News that nine flood-stricken northern Indiana counties qualify for federal disaster aid was tempered Thursday by the forecast of a winter storm that threatened to complicate Gordon Cochran’s life anew.
“This whole weather thing has us about killed,” the White County emergency management director said with a nervous chuckle Thursday as he stared at a forecast of up to 15 inches of snow that could begin melting by Monday.
Gov. Mitch Daniels’ office announced Thursday that he had received a letter from President Bush declaring a major disaster and making federal funding available in Carroll, Cass, Elkhart, Fulton, Jasper, Marshall, Pulaski, Tippecanoe and White counties.
Flooding that began Jan. 7 along the Tippecanoe River and other streams killed three people, including two children, and caused more than $33 million damage in the nine counties. More than 800 homes were damaged, half either destroyed or heavily marred, Daniels said in his Jan. 23 aid request to Bush.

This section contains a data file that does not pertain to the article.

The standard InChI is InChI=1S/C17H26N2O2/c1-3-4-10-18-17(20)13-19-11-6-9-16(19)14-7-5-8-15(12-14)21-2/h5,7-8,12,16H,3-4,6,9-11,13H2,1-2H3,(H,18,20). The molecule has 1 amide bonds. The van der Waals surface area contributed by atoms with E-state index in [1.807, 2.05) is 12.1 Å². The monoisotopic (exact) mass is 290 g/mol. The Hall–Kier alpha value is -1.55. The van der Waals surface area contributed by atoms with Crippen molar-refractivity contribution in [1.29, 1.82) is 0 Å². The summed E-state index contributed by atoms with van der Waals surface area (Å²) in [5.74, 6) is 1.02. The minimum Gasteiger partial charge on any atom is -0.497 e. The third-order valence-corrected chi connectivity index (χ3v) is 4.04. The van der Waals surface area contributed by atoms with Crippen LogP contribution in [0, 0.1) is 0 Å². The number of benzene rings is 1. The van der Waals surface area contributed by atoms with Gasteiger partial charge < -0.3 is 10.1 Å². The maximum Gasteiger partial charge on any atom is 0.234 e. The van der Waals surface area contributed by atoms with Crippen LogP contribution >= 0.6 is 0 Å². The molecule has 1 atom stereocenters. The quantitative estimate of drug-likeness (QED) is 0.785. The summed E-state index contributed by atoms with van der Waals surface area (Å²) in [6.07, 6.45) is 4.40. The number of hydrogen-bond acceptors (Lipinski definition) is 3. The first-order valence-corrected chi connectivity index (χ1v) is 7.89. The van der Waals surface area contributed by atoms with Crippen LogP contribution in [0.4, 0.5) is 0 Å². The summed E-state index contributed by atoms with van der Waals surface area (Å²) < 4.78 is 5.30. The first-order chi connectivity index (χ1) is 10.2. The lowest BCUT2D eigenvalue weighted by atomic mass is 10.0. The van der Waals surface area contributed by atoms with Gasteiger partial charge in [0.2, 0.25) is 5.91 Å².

Cochran, who works out of an office in Monticello, about 75 miles northwest of Indianapolis, said five different areas of White County alone still have residents displaced by the flooding. Many are bunking with friends or family. The Red Cross closed its last emergency shelter about a week ago.
The availability of federal aid will speed the cleanup, Cochran said. However, some areas of White County, including the community of Buffalo along the Tippecanoe River, still have flooded areas, he said.
The prospect of another large snow melt early next week, when the forecast calls for temperatures in the 40s and a chance of rain, left Cochran troubled Thursday. Melting snow and heavy rains preceded the January flooding.
“We could be back in the same boat next week,” Cochran said.
Pam Bright, a spokeswoman for the Indiana Department of Homeland Security, agreed.
“If the weathers warms up next week, we could have some additional flooding,” she said.
In Jasper County, where one person died and high water surrounded the town of Remington at one point, Emergency Management Director Karen Wilson said trash haulers have removed most of the debris. Shelters have closed, but many families couldn’t return home: They’re renting new quarters or are staying with others.
The federal disaster declaration will help them move on with their lives, she said.
“I am grateful that it has happened, because those people need help beyond what we can do locally,” Wilson said.
Was this article valuable?
Here are more articles you may enjoy.